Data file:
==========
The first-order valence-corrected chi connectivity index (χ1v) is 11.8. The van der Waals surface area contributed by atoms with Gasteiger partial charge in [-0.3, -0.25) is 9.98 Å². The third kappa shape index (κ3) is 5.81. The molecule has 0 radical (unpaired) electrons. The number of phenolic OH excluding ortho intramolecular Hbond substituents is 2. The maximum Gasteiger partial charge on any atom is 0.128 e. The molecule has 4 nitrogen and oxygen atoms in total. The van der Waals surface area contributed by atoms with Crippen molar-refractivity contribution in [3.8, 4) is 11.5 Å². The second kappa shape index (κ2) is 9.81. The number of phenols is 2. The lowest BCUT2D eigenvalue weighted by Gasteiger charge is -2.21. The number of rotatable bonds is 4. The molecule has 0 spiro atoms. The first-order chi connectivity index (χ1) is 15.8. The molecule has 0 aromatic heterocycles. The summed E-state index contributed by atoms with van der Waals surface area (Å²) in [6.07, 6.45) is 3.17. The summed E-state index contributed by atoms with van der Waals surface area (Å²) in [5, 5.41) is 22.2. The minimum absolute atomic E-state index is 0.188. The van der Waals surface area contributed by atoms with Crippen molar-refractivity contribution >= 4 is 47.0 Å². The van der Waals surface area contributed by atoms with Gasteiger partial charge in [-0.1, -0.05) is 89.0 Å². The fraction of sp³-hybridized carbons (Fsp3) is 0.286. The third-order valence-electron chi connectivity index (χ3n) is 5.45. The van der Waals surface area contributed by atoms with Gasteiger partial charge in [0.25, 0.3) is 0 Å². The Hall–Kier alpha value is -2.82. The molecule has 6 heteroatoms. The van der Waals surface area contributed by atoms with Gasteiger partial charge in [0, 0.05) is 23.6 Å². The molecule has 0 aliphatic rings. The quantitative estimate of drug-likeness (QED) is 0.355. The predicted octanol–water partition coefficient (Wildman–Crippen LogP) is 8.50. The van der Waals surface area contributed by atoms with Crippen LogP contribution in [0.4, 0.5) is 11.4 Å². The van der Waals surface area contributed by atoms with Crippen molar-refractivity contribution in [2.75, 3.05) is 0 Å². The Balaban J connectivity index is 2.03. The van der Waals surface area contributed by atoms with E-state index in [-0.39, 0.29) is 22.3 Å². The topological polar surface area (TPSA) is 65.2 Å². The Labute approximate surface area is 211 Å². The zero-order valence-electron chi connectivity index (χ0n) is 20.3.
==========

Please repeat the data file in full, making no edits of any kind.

The first-order valence-corrected chi connectivity index (χ1v) is 11.8. The van der Waals surface area contributed by atoms with Gasteiger partial charge in [-0.3, -0.25) is 9.98 Å². The third kappa shape index (κ3) is 5.81. The molecule has 0 radical (unpaired) electrons. The number of phenolic OH excluding ortho intramolecular Hbond substituents is 2. The maximum Gasteiger partial charge on any atom is 0.128 e. The molecule has 4 nitrogen and oxygen atoms in total. The van der Waals surface area contributed by atoms with Crippen molar-refractivity contribution in [3.8, 4) is 11.5 Å². The second kappa shape index (κ2) is 9.81. The number of phenols is 2. The lowest BCUT2D eigenvalue weighted by Gasteiger charge is -2.21. The number of rotatable bonds is 4. The molecule has 0 spiro atoms. The first-order chi connectivity index (χ1) is 15.8. The molecule has 0 aromatic heterocycles. The summed E-state index contributed by atoms with van der Waals surface area (Å²) in [6.07, 6.45) is 3.17. The summed E-state index contributed by atoms with van der Waals surface area (Å²) in [5, 5.41) is 22.2. The minimum absolute atomic E-state index is 0.188. The van der Waals surface area contributed by atoms with Crippen molar-refractivity contribution >= 4 is 47.0 Å². The van der Waals surface area contributed by atoms with Gasteiger partial charge in [-0.1, -0.05) is 89.0 Å². The fraction of sp³-hybridized carbons (Fsp3) is 0.286. The third-order valence-electron chi connectivity index (χ3n) is 5.45. The van der Waals surface area contributed by atoms with Gasteiger partial charge in [0.25, 0.3) is 0 Å². The Hall–Kier alpha value is -2.82. The molecule has 6 heteroatoms. The van der Waals surface area contributed by atoms with Gasteiger partial charge in [0, 0.05) is 23.6 Å². The molecule has 0 aliphatic rings. The quantitative estimate of drug-likeness (QED) is 0.355. The predicted octanol–water partition coefficient (Wildman–Crippen LogP) is 8.50. The van der Waals surface area contributed by atoms with Crippen LogP contribution in [0.4, 0.5) is 11.4 Å². The van der Waals surface area contributed by atoms with Crippen molar-refractivity contribution in [2.75, 3.05) is 0 Å². The Balaban J connectivity index is 2.03. The van der Waals surface area contributed by atoms with E-state index in [-0.39, 0.29) is 22.3 Å². The topological polar surface area (TPSA) is 65.2 Å². The Labute approximate surface area is 211 Å². The zero-order valence-electron chi connectivity index (χ0n) is 20.3.